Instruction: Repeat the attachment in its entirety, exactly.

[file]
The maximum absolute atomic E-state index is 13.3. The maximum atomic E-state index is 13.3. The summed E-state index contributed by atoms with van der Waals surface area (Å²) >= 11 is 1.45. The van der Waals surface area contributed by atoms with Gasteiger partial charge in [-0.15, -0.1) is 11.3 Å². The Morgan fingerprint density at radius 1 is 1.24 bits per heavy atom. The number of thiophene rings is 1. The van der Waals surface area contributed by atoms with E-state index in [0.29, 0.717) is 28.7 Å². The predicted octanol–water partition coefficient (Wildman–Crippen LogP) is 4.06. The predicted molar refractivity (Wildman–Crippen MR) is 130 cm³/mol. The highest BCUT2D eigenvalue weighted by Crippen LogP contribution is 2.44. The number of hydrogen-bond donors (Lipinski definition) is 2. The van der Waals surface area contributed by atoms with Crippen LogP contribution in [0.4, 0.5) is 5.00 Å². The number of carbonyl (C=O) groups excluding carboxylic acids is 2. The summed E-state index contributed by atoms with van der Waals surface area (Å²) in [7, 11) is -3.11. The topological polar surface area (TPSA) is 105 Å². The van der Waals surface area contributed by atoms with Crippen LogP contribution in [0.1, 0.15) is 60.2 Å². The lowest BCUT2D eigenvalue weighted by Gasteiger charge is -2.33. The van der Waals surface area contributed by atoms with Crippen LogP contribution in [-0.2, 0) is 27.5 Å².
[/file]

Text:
The maximum absolute atomic E-state index is 13.3. The maximum atomic E-state index is 13.3. The summed E-state index contributed by atoms with van der Waals surface area (Å²) >= 11 is 1.45. The van der Waals surface area contributed by atoms with Gasteiger partial charge in [-0.15, -0.1) is 11.3 Å². The Morgan fingerprint density at radius 1 is 1.24 bits per heavy atom. The number of thiophene rings is 1. The van der Waals surface area contributed by atoms with E-state index in [0.29, 0.717) is 28.7 Å². The predicted octanol–water partition coefficient (Wildman–Crippen LogP) is 4.06. The predicted molar refractivity (Wildman–Crippen MR) is 130 cm³/mol. The highest BCUT2D eigenvalue weighted by Crippen LogP contribution is 2.44. The number of hydrogen-bond donors (Lipinski definition) is 2. The van der Waals surface area contributed by atoms with Crippen LogP contribution in [0.4, 0.5) is 5.00 Å². The number of carbonyl (C=O) groups excluding carboxylic acids is 2. The summed E-state index contributed by atoms with van der Waals surface area (Å²) in [7, 11) is -3.11. The topological polar surface area (TPSA) is 105 Å². The van der Waals surface area contributed by atoms with Crippen LogP contribution in [0.1, 0.15) is 60.2 Å². The lowest BCUT2D eigenvalue weighted by Gasteiger charge is -2.33. The van der Waals surface area contributed by atoms with Crippen LogP contribution in [-0.2, 0) is 27.5 Å².